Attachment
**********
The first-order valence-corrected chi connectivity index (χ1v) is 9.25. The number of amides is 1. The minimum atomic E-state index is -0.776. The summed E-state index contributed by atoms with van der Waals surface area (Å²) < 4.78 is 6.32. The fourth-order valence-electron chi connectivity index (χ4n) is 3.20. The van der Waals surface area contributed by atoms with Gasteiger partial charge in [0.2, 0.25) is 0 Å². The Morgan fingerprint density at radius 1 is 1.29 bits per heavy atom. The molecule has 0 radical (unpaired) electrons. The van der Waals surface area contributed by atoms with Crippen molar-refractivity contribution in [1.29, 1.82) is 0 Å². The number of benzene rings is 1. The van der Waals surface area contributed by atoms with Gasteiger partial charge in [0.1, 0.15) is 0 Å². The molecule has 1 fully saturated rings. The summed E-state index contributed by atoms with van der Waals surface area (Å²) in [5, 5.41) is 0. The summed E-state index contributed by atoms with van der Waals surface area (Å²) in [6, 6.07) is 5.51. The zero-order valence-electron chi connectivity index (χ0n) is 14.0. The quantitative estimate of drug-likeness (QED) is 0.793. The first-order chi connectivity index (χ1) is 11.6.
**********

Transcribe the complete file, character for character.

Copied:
The first-order valence-corrected chi connectivity index (χ1v) is 9.25. The number of amides is 1. The minimum atomic E-state index is -0.776. The summed E-state index contributed by atoms with van der Waals surface area (Å²) < 4.78 is 6.32. The fourth-order valence-electron chi connectivity index (χ4n) is 3.20. The van der Waals surface area contributed by atoms with Gasteiger partial charge in [0.2, 0.25) is 0 Å². The Morgan fingerprint density at radius 1 is 1.29 bits per heavy atom. The molecule has 0 radical (unpaired) electrons. The van der Waals surface area contributed by atoms with Crippen molar-refractivity contribution in [1.29, 1.82) is 0 Å². The number of benzene rings is 1. The van der Waals surface area contributed by atoms with Gasteiger partial charge in [0.1, 0.15) is 0 Å². The molecule has 1 fully saturated rings. The summed E-state index contributed by atoms with van der Waals surface area (Å²) in [5, 5.41) is 0. The summed E-state index contributed by atoms with van der Waals surface area (Å²) in [6, 6.07) is 5.51. The zero-order valence-electron chi connectivity index (χ0n) is 14.0. The quantitative estimate of drug-likeness (QED) is 0.793. The first-order chi connectivity index (χ1) is 11.6.